Cover of All Eyes on Her by L.E. Flynn. An extreme closeup of the face of a blue-eyed white girl

About the Book

Title: All Eyes on Her
Published: 2020

Cover Story: Snore
Drinking Buddy: Character Bloat
MPAA Rating: R: Language, Sexuality, Violence, Alcohol and Drug Use
Talky Talk: Lack of Research
Bonus Factors: High Profile Trial, Unreliable Narrator
Bromance Status: Juror #3

Cover Story: Snore

Yeah, that’s minimum effort. Yes, the press called Tabby ‘The Blue-Eyed Boyfriend Killer.’ Yes, this girl has blue eyes. Yay, stock photos.

The Deal:

Tabby Cousins, 17, and her boyfriend, Mark Forrester, 20, went on a hike in the wilderness. Somehow, Mark ended up falling off a cliff into the river below. The fall did not kill him; it was the backpack full of rocks that caused him to drown. All fingers point to Tabitha, who the press dubs The Blue-Eyed Boyfriend Killer. Soon, this is the crime of the decade, with America calling for the head of the jealous, unstable girl who murdered a promising swim star out of spite. Or did she? Others see her as a victim of an abusive boyfriend who killed him in self defense. Or perhaps there’s another killer no one even suspects. Just what happened that day?

Drinking Buddy: Character Bloat

Two pints of beer cheersing

So who’s hiding a secret? Ellie, Tabby’s best friend who may have grown tired of playing sidekick? Bridget, Tabby’s sister who’s always been living in her shadow? Breck, Tabby’s ex who might have wanted her back? Keegan, Mark’s best friend, who may have had his eye on his best friend’s girl? Lou, Beck’s on-again, off-again, who’s intensely jealous of Tabby? We get all these POV characters, plus about ten others and various newspaper clippings and Tabby’s old texts. The wide variety of suspects was nice, but there were just a few too many first-person characters to make for a non-confusing read. Also, every single one of them was a back-stabbing, self-centered climber, so it was hard to find anyone to root for.

MPAA Rating: R: Language, Sexuality, Violence, Alcohol and Drug Use

This onion has layers. Half of America sees Tabby as a cold-blooded killer who lured the man who loved her to his death. Others see her as an innocent victim, condemned by circumstantial evidence. The press plays up both angles, with social media alive with theories. And with each new clue, the mystery deepens. Is that a photo of Tabby, entering an abortion clinic? Was she really spotted filling a picnic basket with rocks on the day  of the accident? Was Mark cheating on Tabby? Was Tabby cheating on Mark? We never get a chapter from Tabby’s (or Mark’s) point of view, just from other other characters who all have an angle to exploit.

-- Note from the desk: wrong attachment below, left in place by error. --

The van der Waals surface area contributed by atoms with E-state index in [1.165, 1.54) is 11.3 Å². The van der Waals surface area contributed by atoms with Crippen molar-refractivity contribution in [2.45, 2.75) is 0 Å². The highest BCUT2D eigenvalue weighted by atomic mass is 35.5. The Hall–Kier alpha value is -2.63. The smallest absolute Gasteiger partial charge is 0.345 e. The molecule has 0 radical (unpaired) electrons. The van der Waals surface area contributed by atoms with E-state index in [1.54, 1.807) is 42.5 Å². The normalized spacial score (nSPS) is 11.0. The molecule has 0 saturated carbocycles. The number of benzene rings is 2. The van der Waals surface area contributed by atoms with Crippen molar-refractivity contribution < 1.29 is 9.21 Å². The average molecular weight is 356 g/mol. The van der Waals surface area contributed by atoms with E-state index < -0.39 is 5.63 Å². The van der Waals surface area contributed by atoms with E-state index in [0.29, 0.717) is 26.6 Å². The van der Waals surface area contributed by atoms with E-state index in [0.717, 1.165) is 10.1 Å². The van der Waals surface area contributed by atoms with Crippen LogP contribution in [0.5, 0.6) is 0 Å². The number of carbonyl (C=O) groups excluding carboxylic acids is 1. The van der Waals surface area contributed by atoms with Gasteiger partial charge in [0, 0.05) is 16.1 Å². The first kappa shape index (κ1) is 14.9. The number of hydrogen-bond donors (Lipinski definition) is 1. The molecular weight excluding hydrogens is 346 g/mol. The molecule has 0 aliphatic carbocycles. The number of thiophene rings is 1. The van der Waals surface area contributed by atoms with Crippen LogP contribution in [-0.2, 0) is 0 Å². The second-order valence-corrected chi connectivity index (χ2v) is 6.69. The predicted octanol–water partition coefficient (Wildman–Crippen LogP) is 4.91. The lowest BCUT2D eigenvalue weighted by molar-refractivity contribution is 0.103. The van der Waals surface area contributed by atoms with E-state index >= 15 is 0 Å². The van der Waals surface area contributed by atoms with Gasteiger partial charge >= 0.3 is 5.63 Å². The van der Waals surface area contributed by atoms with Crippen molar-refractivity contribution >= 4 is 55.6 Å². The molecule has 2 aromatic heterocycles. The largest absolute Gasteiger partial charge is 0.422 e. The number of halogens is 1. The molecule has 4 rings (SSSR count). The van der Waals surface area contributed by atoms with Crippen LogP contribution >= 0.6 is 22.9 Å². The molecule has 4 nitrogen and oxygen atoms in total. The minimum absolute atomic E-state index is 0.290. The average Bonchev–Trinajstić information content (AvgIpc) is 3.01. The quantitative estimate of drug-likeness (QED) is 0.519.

Talky Talk: Lack of Research

This was a compelling whodunit, somewhat ruined for me by an utter an absolute lack of legal research on the author’s part. There were so many ridiculous happenings in this case that a first-year law student would tear this book apart. Most notably:

*In a criminal case, the victim’s family does NOT get to hire the prosecutor. And yet, Mark’s family hires a big name lawyer to convict Tabby, and the papers refer to him as ‘Mark Forrester’s Attorney.’

*The police are not going to be finding any footprints a freaking month after a crime, especially in the wilderness.

*You are not allowed to use a cell phone to Tweet during a trial, even if you’re a spectator.

*The coroner cannot give you a corpse’s time of death to the exact minute.

*Teenagers and anonymous sources are coming to the police with ‘clues’ they ‘found,’ which are immediately introduced as evidence without question.

*The press somehow knows everything about the police investigation, the moment they discover something. Not through research, but because law enforcement is sharing all this.

Seriously., I’m a layman and I caught these errors. You didn’t have anyone look this over first?

Bonus Factor: High Profile Trial

The courtroom scene from Legally Blonde

Lizzie Borden. O.J. Simpsons. Casey Anthony. High profile murder cases, with a lot of press coverage. People making up their minds before the trial even started. This book contains a lot of newspaper articles and blog posts about the trial (though the papers editorialize a lot more than they would in real life). So has Tabby already been convicted in the court of public opinion? Or has she been exonerated?

Bonus Factor: Unreliable Narrator

A line up of the cast of The Usual Suspects

With ten plus point of view characters, you know that almost none of them are telling the truth. So what really happened that day on the cliff? How did Mark fall? Who knows what actually went down? Who’s hiding something?

Bromance Status: Juror #3

It was nice experiencing this trial together, but I don’t see myself wanting to get together again.

Literary Matchmaking

Catch-22

For a hilarious example of a kangaroo court, read the ‘Clevinger’s Trial’ chapter of Joseph Heller’s Catch-22.

The Lovely and the Lost

The Lovely and the Lost, by Jennifer Lynn Barnes, deals with another crime in the wilderness.

Three Things I Know are True

Betty Culley’s Three Things I Know Are True deals with another crime that various people see in various ways.

FTC Full Disclosure: I received a free copy of this book from the publisher, but no money or exclusive interview rights.

Brian wrote his first YA novel when he was down and out in Mexico. He now lives in Missouri with his wonderful wife and daughter. He divides his time between writing and working as a school librarian. Brian still misses the preachy YA books of the eighties.